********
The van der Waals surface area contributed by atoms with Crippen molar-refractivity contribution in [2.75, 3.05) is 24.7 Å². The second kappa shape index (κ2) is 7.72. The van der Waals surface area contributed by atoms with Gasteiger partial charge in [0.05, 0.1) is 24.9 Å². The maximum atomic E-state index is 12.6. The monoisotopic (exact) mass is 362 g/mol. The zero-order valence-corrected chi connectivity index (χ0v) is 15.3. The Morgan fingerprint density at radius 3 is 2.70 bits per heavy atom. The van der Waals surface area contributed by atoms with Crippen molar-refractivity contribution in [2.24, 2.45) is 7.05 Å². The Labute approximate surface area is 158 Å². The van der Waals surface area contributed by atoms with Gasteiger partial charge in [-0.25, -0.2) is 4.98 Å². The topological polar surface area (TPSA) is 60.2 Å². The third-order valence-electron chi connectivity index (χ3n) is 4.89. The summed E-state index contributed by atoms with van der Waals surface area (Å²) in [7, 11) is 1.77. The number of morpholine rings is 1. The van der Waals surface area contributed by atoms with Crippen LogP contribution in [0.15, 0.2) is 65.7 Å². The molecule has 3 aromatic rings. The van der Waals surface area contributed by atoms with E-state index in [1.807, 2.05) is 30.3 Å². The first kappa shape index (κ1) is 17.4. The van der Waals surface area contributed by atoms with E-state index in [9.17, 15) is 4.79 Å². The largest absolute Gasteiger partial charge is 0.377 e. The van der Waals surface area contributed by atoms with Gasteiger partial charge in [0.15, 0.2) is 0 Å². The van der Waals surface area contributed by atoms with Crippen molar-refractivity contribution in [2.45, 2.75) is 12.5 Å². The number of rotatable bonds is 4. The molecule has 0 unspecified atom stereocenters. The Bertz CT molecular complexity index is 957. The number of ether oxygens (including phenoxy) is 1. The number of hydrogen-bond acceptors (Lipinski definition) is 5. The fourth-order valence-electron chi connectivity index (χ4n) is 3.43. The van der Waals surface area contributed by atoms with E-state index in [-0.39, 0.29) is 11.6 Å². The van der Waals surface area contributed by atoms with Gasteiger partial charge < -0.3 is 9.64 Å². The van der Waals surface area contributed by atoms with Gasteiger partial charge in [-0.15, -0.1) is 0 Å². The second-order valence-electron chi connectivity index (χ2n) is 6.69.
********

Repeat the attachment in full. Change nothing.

The van der Waals surface area contributed by atoms with Crippen molar-refractivity contribution in [2.75, 3.05) is 24.7 Å². The second kappa shape index (κ2) is 7.72. The van der Waals surface area contributed by atoms with Gasteiger partial charge in [0.05, 0.1) is 24.9 Å². The maximum atomic E-state index is 12.6. The monoisotopic (exact) mass is 362 g/mol. The zero-order valence-corrected chi connectivity index (χ0v) is 15.3. The Morgan fingerprint density at radius 3 is 2.70 bits per heavy atom. The van der Waals surface area contributed by atoms with Crippen molar-refractivity contribution in [2.24, 2.45) is 7.05 Å². The Labute approximate surface area is 158 Å². The van der Waals surface area contributed by atoms with Gasteiger partial charge in [-0.25, -0.2) is 4.98 Å². The topological polar surface area (TPSA) is 60.2 Å². The third-order valence-electron chi connectivity index (χ3n) is 4.89. The summed E-state index contributed by atoms with van der Waals surface area (Å²) in [7, 11) is 1.77. The number of morpholine rings is 1. The van der Waals surface area contributed by atoms with Crippen LogP contribution in [0.15, 0.2) is 65.7 Å². The molecule has 3 aromatic rings. The van der Waals surface area contributed by atoms with E-state index in [1.807, 2.05) is 30.3 Å². The first kappa shape index (κ1) is 17.4. The van der Waals surface area contributed by atoms with E-state index in [9.17, 15) is 4.79 Å². The largest absolute Gasteiger partial charge is 0.377 e. The van der Waals surface area contributed by atoms with Gasteiger partial charge in [0.15, 0.2) is 0 Å². The van der Waals surface area contributed by atoms with Crippen molar-refractivity contribution in [2.45, 2.75) is 12.5 Å². The number of rotatable bonds is 4. The molecule has 0 unspecified atom stereocenters. The Bertz CT molecular complexity index is 957. The number of ether oxygens (including phenoxy) is 1. The number of hydrogen-bond acceptors (Lipinski definition) is 5. The fourth-order valence-electron chi connectivity index (χ4n) is 3.43. The van der Waals surface area contributed by atoms with E-state index in [-0.39, 0.29) is 11.6 Å². The van der Waals surface area contributed by atoms with Gasteiger partial charge < -0.3 is 9.64 Å². The van der Waals surface area contributed by atoms with Gasteiger partial charge in [-0.15, -0.1) is 0 Å². The second-order valence-electron chi connectivity index (χ2n) is 6.69.